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Santa Claus, aka Sgt. 1st Class Roy Bowen of the European Command Headquarters Commandant’s Office, reads a Christmas story to children Tuesday at a school for the physically handicapped in Stuttgart-Moeringen, Germany.

Santa Claus, aka Sgt. 1st Class Roy Bowen of the European Command Headquarters Commandant’s Office, reads a Christmas story to children Tuesday at a school for the physically handicapped in Stuttgart-Moeringen, Germany. (Raymond T. Conway / S&S)

STUTTGART, Germany — Santa Claus came to town Tuesday.

It wasn’t to bring presents. Santa — aka Sgt. 1st Class Roy Bowen — came to Stuttgart the week before Christmas to visit the handicapped children at a German school.

Bowen, of the European Command Headquarters Commandant’s Office, was making his eighth annual yuletide trip to the school.

“We do it for the friendship,” Bowen said.

Santa Claus is good at making friends. The German children knew he was coming.

“They ask me every day, ‘When does Santa Claus come, when does Santa Claus come?’” said Thomas Hofmann, the school’s director. “For us, it’s our Weinachtfeier (Christmas party).”

After lunch, the children and their teachers went to the parking lot and awaited Santa’s arrival. Some of the kids bounced up and down chanting “Santa Claus, Santa Claus” as the excitement built.

A siren blasted and the children turned their heads toward the sound. Around the corner came a big red fire truck with its lights flashing. On top of the fire truck was Santa Claus himself in his big red suit and white beard, waving to the children as the fire engine rolled up.

Santa climbed off the fire truck and one German child called out, “Ha-llo Saint Nick-o-laus!”

The school has 150 full-time students from 6 to 20 years old, Hofmann said. Many other handicapped young people, including infants, are served part time by the school. There are 80 teachers and 25 assistants, he said.

Bowen, a reservist who works as a supply sergeant at Patch Barracks, said that when he began his annual sojourn he didn’t choose the school because it was for special-needs children.

“It was the closest one outside the gate,” he said. Bowen said he and other noncommissioned officers have done other projects at the school such as fixing basketball hoops, yard work and painting.

After Santa arrived on Tuesday, the children gathered in a big semicircle in the school’s parking lot. Many of them were in wheelchairs and were wheeled up front. Santa worked the semicircle from left to right, shaking hands with the children one by one and saying “Merry Christmas! Happy New Year!”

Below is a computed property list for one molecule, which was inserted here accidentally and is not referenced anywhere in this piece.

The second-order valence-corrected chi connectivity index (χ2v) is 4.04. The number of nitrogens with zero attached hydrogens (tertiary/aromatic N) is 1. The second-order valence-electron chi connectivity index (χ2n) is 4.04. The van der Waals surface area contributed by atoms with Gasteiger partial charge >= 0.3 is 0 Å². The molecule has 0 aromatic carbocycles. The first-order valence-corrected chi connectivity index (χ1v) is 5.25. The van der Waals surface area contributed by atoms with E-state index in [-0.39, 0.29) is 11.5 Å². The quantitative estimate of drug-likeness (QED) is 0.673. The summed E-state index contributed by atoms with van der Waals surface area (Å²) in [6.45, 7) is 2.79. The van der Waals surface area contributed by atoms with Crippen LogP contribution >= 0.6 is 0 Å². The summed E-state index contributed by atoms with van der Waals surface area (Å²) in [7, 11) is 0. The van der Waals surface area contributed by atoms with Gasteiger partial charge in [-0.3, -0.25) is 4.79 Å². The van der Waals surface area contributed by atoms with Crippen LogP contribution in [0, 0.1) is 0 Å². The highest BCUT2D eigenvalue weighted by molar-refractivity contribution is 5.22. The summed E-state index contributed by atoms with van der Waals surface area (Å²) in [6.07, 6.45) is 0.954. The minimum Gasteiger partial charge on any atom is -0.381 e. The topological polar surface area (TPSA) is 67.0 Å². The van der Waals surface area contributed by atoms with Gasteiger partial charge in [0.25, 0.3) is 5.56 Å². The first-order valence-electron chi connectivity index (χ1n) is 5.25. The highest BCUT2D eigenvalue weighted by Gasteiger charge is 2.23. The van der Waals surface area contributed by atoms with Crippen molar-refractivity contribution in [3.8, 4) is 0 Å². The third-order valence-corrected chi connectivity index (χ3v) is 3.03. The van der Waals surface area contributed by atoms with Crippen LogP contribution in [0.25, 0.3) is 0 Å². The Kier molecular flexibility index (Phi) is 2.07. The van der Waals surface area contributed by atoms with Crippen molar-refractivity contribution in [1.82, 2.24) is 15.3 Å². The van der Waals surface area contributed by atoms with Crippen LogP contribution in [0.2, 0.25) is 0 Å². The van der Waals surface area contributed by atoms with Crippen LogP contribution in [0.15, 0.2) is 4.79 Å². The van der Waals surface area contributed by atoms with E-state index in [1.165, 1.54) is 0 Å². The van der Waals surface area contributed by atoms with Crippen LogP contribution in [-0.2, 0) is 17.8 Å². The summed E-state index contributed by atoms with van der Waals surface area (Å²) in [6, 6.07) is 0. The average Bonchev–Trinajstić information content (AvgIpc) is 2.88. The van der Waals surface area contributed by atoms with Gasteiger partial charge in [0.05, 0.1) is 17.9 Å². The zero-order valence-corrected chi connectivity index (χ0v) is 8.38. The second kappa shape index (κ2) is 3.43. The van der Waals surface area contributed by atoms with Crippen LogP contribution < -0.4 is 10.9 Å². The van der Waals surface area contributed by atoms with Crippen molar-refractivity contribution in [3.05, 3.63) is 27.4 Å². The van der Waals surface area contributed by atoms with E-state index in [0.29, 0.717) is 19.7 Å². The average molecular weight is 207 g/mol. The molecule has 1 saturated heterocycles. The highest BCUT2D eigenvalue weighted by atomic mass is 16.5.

After the greetings, some of the youngsters went over and looked inside the big red fire truck, the day’s second-most popular attraction.

A little boy with a pouty face came up to Santa. The grown-up with him told Santa, “You missed one.” Santa bent over and shook the boy’s hand and said, “Merry Christmas, Happy New Year,” and the boy shrugged and smiled.

Everyone then went inside and into the school’s gym, where it was warm.

A chorus of children from a visiting elementary school started to sing, “Sankt Nikolaus ist hier …”

Some members of Cub Scout Pack 324 were there, too, accompanied by their den leader, Lt. Col. T.J. Moffatt of the European Command’s office of the directorate of logistics and security assistance in Stuttgart.

Moffatt said the Scouts did chores around their houses to earn candy, which they in turn handed out on Tuesday to the handicapped German children.

“It’s a good opportunity for [the American boys] to see smiles on the faces of kids less fortunate,” Moffatt said. “Maybe it will make them feel better about their lives and about helping other people.”

Santa sat on a bench at the head of the gym and spoke to the kids in German. Bowen said he talked to the children about using two important words — bitte (please) and danke (thank you).

Santa told them to clean their rooms and make their beds and to say, “I love you, mother,” and “I love you, father.” The German children listened intently and dutifully repeated after Santa, who knows how to work a room.

“I’ve had chaperones and parents say that their child has never acted like that before,” Bowen said. “Just a touch of the face with Santa’s glove brings a smile to their face.

“They like it enough to keep inviting back Santa Claus.”

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